Author(s): Derval N, Barandon L, Dufourcq P, Leroux L, Lamazire JM,
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Abstract OBJECTIVES: To assess, using an in vivo engraftment strategy combining bone marrow cell (BMC) transplantation and tissue cardiomyoplasty, the functional outcome of distinct vascular progenitor cell therapy (endothelial progenitor (EPC) and mesenchymal stem (MSC) cells) at distance of myocardium infarction (MI). The study was also designed to test whether scaffold mixing progenitors with unfractionated BMC could improve progenitor recruitment in the damaged myocardium. METHODS: To track engrafted progenitor cells in vivo, cultured murine MSC and EPC were transduced with eGFP lentiviruses. Thirty days after cryogenical induction of MI, C57BL/6J mice were randomized to receive muscle patch placement coated or not (control group), labeled EPC or MSC mixed to the ration of 1:10, or not with unfractionated BMC. Two weeks after transplantation, cardiac function was recorded and heart sections were examined to detect GFP-labeled progenitor cells and analyze cell differentiation. RESULTS: This study showed that either type of mono cell therapy improved angiogenesis and cell survival in the scar but only MSC exhibited the capacity to invade the scar. We found no evidence of myocardial or vascular regeneration from progenitor cells. Engraftment of the progenitors/unfractionated BMC mix increased repopulation and thickness of the scar. CONCLUSION: Combined therapy with unfractionated BMC and expanded MSC appeared thus promising for scar repopulation.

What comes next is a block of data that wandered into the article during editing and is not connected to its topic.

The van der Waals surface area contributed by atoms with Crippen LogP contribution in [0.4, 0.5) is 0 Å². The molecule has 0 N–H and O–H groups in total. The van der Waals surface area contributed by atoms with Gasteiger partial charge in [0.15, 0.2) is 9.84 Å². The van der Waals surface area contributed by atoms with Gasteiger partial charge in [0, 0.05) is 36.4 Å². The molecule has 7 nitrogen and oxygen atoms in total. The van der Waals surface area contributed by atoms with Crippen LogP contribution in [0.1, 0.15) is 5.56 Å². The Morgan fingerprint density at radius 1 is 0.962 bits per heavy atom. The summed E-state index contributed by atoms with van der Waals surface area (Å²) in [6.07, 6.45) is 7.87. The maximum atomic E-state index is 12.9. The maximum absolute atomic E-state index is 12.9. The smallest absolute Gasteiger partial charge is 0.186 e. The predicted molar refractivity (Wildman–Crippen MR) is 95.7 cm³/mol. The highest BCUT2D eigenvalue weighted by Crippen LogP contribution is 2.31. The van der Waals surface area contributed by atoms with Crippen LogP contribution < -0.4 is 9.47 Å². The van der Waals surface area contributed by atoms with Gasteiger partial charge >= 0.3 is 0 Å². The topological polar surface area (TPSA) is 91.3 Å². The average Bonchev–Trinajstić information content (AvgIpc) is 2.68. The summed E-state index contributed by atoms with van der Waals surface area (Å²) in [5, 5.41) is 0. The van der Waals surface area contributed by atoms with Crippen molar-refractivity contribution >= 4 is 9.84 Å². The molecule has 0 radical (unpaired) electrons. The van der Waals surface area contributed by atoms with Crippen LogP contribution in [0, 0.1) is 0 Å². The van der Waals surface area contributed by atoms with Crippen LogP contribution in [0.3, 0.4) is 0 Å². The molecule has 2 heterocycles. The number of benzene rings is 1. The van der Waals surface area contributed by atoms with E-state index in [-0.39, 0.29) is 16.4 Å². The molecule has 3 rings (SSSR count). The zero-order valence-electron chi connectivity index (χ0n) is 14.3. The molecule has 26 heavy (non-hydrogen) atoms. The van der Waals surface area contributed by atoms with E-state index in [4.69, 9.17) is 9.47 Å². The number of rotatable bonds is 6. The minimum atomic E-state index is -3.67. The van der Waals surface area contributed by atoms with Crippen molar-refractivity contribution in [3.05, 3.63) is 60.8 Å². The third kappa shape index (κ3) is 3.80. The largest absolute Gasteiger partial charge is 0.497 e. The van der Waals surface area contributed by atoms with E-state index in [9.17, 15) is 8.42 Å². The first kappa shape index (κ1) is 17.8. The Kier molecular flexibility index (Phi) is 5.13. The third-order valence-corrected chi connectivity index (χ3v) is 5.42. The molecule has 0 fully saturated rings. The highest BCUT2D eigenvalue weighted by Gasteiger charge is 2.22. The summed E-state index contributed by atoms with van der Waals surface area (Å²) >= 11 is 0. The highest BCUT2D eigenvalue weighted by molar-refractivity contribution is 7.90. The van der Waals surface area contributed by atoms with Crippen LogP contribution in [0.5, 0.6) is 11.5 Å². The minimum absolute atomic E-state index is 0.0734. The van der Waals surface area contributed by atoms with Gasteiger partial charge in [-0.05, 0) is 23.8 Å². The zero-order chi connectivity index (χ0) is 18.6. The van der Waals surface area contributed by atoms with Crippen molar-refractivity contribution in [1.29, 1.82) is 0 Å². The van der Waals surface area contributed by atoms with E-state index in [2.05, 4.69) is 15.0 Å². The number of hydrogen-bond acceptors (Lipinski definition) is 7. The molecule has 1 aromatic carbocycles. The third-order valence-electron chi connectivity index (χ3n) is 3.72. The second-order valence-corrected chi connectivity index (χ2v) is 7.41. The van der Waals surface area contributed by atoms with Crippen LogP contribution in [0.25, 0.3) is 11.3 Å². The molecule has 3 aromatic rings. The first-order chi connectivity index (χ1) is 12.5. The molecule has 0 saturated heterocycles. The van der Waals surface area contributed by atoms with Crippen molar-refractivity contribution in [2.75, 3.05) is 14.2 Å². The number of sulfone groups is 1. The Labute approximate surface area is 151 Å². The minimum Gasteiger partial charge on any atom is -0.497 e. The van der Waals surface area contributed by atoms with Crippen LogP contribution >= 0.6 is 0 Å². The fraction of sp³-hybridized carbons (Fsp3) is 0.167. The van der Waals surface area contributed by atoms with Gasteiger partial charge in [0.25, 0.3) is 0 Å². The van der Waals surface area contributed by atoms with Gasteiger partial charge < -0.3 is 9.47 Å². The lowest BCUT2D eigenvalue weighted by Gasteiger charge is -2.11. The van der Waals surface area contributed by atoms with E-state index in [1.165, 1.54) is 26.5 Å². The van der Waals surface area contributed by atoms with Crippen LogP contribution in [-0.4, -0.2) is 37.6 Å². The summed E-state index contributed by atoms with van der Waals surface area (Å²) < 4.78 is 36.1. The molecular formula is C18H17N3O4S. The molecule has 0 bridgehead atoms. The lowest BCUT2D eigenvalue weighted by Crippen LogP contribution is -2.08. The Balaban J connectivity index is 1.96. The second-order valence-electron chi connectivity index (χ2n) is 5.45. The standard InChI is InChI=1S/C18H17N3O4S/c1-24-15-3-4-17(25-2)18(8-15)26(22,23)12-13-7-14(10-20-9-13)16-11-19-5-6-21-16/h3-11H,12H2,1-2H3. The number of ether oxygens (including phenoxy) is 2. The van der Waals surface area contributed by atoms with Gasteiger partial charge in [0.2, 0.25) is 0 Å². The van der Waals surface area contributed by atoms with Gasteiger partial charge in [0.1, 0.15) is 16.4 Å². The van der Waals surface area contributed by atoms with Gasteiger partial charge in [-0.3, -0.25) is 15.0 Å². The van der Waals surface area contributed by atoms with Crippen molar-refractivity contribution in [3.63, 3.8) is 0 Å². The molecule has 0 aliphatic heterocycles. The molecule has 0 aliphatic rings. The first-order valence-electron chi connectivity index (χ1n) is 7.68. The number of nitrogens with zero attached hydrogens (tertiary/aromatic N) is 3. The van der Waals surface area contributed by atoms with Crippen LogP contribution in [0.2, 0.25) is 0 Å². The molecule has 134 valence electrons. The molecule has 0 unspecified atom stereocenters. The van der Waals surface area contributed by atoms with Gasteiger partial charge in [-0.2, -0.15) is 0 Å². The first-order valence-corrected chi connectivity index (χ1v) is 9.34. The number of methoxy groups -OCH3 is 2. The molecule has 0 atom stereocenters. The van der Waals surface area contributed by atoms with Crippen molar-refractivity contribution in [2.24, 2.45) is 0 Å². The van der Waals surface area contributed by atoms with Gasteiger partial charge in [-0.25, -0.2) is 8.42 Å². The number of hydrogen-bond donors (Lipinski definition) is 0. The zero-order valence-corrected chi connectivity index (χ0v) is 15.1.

This article was published in Eur J Cardiothorac Surg
and referenced in Journal of Autacoids and Hormones